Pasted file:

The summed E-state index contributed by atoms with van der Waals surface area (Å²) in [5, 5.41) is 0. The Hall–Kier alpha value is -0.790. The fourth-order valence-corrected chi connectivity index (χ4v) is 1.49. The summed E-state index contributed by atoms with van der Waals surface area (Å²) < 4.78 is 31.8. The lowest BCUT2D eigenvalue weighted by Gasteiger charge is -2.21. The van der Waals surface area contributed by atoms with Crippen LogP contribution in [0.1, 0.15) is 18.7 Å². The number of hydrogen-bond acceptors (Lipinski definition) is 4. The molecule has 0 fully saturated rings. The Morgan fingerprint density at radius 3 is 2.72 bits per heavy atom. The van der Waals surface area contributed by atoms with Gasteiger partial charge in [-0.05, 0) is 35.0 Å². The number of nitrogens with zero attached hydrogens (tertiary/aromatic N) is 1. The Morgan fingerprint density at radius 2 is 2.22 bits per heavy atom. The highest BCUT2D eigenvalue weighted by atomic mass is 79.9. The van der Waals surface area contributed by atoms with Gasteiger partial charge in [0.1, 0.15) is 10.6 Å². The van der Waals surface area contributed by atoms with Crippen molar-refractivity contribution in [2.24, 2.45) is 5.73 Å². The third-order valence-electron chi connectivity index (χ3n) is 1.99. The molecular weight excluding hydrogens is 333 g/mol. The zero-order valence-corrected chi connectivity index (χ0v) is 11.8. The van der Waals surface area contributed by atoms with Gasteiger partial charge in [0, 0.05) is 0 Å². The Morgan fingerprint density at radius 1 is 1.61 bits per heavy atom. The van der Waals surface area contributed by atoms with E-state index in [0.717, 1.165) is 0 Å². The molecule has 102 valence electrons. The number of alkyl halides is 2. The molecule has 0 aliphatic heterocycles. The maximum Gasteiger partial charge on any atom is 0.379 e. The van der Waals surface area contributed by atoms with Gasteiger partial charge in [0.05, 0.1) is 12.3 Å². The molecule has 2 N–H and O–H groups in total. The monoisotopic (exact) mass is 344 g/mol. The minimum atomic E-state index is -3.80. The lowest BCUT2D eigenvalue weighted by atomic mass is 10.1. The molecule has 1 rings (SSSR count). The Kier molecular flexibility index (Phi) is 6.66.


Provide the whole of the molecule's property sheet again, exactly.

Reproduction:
The summed E-state index contributed by atoms with van der Waals surface area (Å²) in [5, 5.41) is 0. The Hall–Kier alpha value is -0.790. The fourth-order valence-corrected chi connectivity index (χ4v) is 1.49. The summed E-state index contributed by atoms with van der Waals surface area (Å²) < 4.78 is 31.8. The lowest BCUT2D eigenvalue weighted by Gasteiger charge is -2.21. The van der Waals surface area contributed by atoms with Crippen LogP contribution in [0.1, 0.15) is 18.7 Å². The number of hydrogen-bond acceptors (Lipinski definition) is 4. The molecule has 0 fully saturated rings. The Morgan fingerprint density at radius 3 is 2.72 bits per heavy atom. The van der Waals surface area contributed by atoms with Gasteiger partial charge in [-0.05, 0) is 35.0 Å². The number of nitrogens with zero attached hydrogens (tertiary/aromatic N) is 1. The Morgan fingerprint density at radius 2 is 2.22 bits per heavy atom. The highest BCUT2D eigenvalue weighted by atomic mass is 79.9. The van der Waals surface area contributed by atoms with Gasteiger partial charge in [0.1, 0.15) is 10.6 Å². The van der Waals surface area contributed by atoms with Crippen molar-refractivity contribution in [2.24, 2.45) is 5.73 Å². The third-order valence-electron chi connectivity index (χ3n) is 1.99. The molecular weight excluding hydrogens is 333 g/mol. The zero-order valence-corrected chi connectivity index (χ0v) is 11.8. The van der Waals surface area contributed by atoms with Gasteiger partial charge in [0, 0.05) is 0 Å². The Morgan fingerprint density at radius 1 is 1.61 bits per heavy atom. The van der Waals surface area contributed by atoms with E-state index in [0.717, 1.165) is 0 Å². The molecule has 102 valence electrons. The number of alkyl halides is 2. The molecule has 0 aliphatic heterocycles. The maximum Gasteiger partial charge on any atom is 0.379 e. The van der Waals surface area contributed by atoms with Gasteiger partial charge in [0.05, 0.1) is 12.3 Å². The molecule has 2 N–H and O–H groups in total. The monoisotopic (exact) mass is 344 g/mol. The minimum atomic E-state index is -3.80. The lowest BCUT2D eigenvalue weighted by atomic mass is 10.1. The molecule has 1 rings (SSSR count). The Kier molecular flexibility index (Phi) is 6.66.